I Know Your Troubles Been Long


Although it’s hardly fashionable to admit these days, is my music of choice at the moment. A decently executed violin solo or some muted pedal steel will set my heart all a-flutter for days. With this musical state of being I went into I Know Your Troubles Been Long and was greeted with an entirely mixed bag. At their best, Mayday manage to cross the dark country sounds of Knife in the Water and The Willard Grant Conspiracy with the ’70s outlaw country of Gram Parsons. “Lone Star” and “Lost Serenade” play out on dusky and distant lo-fi chords, aided by a lazy bleating trumpet. “Running Away” burns with the same beautiful intensity as the best Son Volt songs. The standout tracks are the entirely too short “Little Tremors” and the instrumental “Lesson Two For Children: Making Biscuits.” With only acoustic guitar, banjo and violin, they evoke the best of Gram Parsons’ solo material, with a little bit of Freakwater thrown in for modernity’s sake.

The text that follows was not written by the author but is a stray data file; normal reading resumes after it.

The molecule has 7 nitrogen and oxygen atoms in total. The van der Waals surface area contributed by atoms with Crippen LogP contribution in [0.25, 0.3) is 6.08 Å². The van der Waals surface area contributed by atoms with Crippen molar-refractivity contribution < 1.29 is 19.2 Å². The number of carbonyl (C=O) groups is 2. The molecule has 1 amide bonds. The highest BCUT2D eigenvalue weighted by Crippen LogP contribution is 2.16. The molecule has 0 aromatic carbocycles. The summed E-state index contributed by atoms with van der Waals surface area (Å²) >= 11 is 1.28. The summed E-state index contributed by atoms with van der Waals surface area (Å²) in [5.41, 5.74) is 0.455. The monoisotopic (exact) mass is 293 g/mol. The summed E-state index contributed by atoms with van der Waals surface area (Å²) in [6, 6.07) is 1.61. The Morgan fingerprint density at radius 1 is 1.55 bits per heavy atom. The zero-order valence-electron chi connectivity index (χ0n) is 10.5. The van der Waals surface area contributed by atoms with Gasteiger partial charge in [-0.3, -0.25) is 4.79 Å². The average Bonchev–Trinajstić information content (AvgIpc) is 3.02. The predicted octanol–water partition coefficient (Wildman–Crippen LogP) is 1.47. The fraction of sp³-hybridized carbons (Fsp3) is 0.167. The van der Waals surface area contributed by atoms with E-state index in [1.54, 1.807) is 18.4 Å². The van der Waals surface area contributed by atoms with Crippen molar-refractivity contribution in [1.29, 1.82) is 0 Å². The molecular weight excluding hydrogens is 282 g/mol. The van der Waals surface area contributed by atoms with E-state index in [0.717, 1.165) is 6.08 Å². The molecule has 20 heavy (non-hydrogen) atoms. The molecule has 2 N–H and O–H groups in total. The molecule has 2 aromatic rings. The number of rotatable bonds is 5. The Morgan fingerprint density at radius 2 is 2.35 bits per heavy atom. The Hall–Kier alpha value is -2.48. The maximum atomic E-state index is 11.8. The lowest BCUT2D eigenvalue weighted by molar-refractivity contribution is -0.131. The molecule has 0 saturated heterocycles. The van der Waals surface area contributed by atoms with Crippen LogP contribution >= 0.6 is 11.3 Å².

Unfortunately, as good as the songs mentioned above are, there are songs on here that are as equally bad. Bandleader Ted Stevens inexplicably feels the need to clutter up many of the remaining songs with an impenetrable layer of grime and distortion. There are good songs buried on tracks like “Virginia” and “Old Blood” but they would have to be stripped of all their post-modern grit to get a glimpse of them. In their current state, these songs are only grating and disruptive. Also, the remaining “Lesson” songs take the studio-scruffing to an insane level on inappropriateness.

In the end, this album just isn’t satisfying. A band like Knife in the Water can write songs about limitless vices, The Bottom and redemption, and have the listener believe they actually jump into a car without headlights, brimming with narcotics and freshly bought bullets on a weekly basis. Mayday, on the other hand, seem like they’ve been around country music all their lives, but didn’t really start living it until they’d bought an old cowboy hat, boots and a Hank Williams record. The aftertaste just isn’t the same and, on the whole, not nearly as good.

Bar/None Records:

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